Arkansas sophomore Mason Jones and LSU junior Skylar Mays in Baton Rouge on Feb. 2 / Photo: Brandon Gallego, LSU Athletics
What a difference a big road victory can make!
The Arkansas Razorbacks 90-89 upset of No. 19 LSU shined a new light on the Hogs’ season and what opportunities could await Mike Anderson’s squad down the road if they are to continue their hot streak.
The Hogs (13-8, 4-4 SEC) have won their last three SEC games and are looking to make it a fourth at 8 p.m. when they host the Vanderbilt Commodores (9-12, 0-8 SEC) at Bud Walton Arena. The game will be televised by the SEC Network.
Next up for the Razorbacks
Who: vs. Vanderbilt
When: 8 p.m. Tuesday, Feb. 5
Where: Bud Walton Arena, Fayetteville
Watch: SEC NETWORK
Feb. 9 – at South Carolina
Feb. 12 – at Missouri
Feb. 16 – Mississippi State
Feb. 20 – at Auburn
Feb. 23 – Texas A&M
Feb. 26 – at Kentucky
March 2 – Ole Miss
March 6 – at Vanderbilt
March 9 – Alabama
March 13-17 – SEC Tournament
Less than a week ago, the Hogs’ postseason chances seemed remote, and to be honest, they still aren’t great at the moment with the Razorbacks’ NET Ranking at 57.
However, if Anderson’s squad is shaking off its inexperience and is seeing the game more clearly, there might be some hope for this squad squeaking into the NCAA Tournament.
What we don’t know is if the LSU victory was an isolated incident, a fluke of a win brought on by an uncommonly hot shooting night — 58.3 percent from the field and 54.2 percent from the three-point arc — or if it was actual improvement that the Razorbacks can build upon moving forward.
The Razorbacks, which are now at .500 in the SEC, will have to play better than .500 ball the rest of the way if they are to position themselves for an NCAA Tournament bid.
With 10 regular-season SEC games to play, the Hogs would need to go at least 6-4 and probably more like 7-3 to be within striking distance of an NCAA bid going into the SEC Tournament, held March 13-17 at the Bridgestone Arena in Nashville.
The Razorbacks would still have work to do in Music City, but if the Hogs are capable of going 6-4 or 7-3 over the next six weeks, it wouldn’t be out of the question of the Razorbacks winning one or more games in Nashville.
All lumped together that seems like a task that might be too tough for Daniel Gafford and the rest of the Hogs, but Anderson has led other Razorbacks squads in similar situations to the postseason.
The Razorbacks just need to take their schedule a game at a time and continue to improve. The Hogs aren’t going to average shooting nearly 60 percent from the field like they did in taming the Tigers, but they can continue to hustle and play stingy defense, while playing smarter and being more consistent on offense.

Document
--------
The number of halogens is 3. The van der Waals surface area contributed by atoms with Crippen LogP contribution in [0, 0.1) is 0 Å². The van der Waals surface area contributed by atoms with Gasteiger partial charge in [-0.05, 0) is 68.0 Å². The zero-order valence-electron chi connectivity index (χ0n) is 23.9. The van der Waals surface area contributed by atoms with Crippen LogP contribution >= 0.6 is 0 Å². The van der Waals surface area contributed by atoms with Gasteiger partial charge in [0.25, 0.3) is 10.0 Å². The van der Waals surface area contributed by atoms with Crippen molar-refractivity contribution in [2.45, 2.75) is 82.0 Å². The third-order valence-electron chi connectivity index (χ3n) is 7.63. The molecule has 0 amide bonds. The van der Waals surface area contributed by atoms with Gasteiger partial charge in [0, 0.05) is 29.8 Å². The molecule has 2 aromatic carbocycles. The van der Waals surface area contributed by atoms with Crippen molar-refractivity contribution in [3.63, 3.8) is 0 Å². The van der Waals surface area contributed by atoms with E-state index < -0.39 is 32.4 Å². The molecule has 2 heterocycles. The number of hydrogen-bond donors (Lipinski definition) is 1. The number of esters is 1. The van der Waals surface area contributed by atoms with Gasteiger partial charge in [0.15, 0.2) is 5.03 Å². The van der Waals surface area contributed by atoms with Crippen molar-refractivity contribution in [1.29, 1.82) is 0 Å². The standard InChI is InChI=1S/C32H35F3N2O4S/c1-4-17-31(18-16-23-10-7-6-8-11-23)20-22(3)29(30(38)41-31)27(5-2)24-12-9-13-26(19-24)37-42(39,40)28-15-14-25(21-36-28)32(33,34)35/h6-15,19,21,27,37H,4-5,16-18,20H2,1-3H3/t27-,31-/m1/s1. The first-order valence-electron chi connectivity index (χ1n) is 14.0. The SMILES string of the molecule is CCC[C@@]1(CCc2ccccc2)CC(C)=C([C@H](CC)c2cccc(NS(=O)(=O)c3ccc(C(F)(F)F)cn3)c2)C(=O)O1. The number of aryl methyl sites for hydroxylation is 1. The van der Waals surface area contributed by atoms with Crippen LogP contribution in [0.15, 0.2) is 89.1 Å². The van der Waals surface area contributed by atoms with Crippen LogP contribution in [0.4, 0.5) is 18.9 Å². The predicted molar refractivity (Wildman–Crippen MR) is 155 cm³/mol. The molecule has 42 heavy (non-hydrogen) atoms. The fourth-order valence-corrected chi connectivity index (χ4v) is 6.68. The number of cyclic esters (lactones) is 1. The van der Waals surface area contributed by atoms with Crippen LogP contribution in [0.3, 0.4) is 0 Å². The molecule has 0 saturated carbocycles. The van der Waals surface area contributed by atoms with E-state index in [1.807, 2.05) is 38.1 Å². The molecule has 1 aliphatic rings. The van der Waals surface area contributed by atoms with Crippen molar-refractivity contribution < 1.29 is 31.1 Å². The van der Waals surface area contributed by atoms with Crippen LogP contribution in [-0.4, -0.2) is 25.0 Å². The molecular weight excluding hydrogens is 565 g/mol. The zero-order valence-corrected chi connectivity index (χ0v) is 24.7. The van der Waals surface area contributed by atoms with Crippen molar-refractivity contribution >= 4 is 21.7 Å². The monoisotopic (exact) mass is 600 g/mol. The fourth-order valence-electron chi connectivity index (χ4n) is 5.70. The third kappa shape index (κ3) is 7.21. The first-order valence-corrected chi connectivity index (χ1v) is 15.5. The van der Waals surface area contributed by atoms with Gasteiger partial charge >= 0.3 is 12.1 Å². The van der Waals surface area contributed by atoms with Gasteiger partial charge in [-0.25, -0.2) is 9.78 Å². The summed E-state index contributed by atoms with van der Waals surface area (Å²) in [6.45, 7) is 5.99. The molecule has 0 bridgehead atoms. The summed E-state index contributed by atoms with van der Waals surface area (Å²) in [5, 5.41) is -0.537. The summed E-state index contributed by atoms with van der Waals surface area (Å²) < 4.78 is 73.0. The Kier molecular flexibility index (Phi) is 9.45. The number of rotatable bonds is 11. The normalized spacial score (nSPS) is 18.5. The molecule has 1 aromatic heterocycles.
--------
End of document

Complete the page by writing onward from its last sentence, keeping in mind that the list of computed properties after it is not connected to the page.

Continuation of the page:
However, if the Razorbacks are going to make it to the postseason, they have to rebound better as a unit and they need to take care of the basketball better.
After the Hogs took an 18-point lead thanks to a barrage of three-pointers, LSU crawled back into the game by pressing the Hogs. Arkansas had 18 turnovers in the game, which nearly negated the 21 they forced.
More than a few of those turnovers came off lazy passes where the Razorbacks underestimated the athletic ability of the Tigers. Nonchalant passing and failing to be strong with the ball has been an issue this season. It’s one the Razorbacks need to get over if they plan to be a postseason team.
Though happy enough to dance with his Hogs in the locker room following the victory which sophomore guard Mason Jones sealed by a smart and clutch drive to the basket, Anderson lamented the Razorbacks’ effort on the glass against the Tigers.
“We’ve got to do better of keeping teams off the offensive glass,” Anderson said. “They had 19 offensive rebounds. They missed a lot of shots, which creates more opportunities, but defense ends with rebounding the basketball.
“Our guards have to do a better job of rebounding. They can’t go through the game with just one rebound. We’ve got to do a better job on the glass, going forward.
“We’ve got to put a body on them. We can’t just out-jump them. We have to be accountable for a man, put a body on him, and get those long rebounds.”
Anderson said that when coaching a young team, it’s not uncommon that when you correct one area of play another opens up, but he added that his team has seen enough and played enough together to get over those issues.
At times the Hogs have done a very good job taking care of the basketball, but at other times, their ball-handling has been sloppy and careless.
Not every team has the athletic ability to press as effectively as LSU did in the second half, but with the problems Arkansas had, the Razorbacks can expect to be pressed more the rest of this season, particularly against long, athletic teams like Alabama and Kentucky.
However, Anderson was proud of his team’s effort at LSU and was glad they finished the victory off. As for his getting dowsed with water as he entered the locker room and his performance of the Shoot Dance, Anderson said it was just him having fun with his team.
“I guess they been waiting to do that,” Anderson said. “It’s different for me. After that game, my mind is already on Vandy. But they poured their hearts and guts out in the game. I wanted it to be fun for them. That’s all that was.”
Though Vanderbilt hasn’t won a SEC game this season and is on a nine-game losing streak, the Commodores are still capable. They proved that by taking No. 1 Tennessee to the limit at Nashville on Jan. 23 before falling 88-83 in overtime.
“This is a big week for us,” Anderson said. “Every game gets bigger. Vanderbilt gets to the free-throw line, but they also shoot the three well from every position. We have to drive them off that line, and then contest shots without fouling. Vanderbilt is always a challenge for a switching team like us.”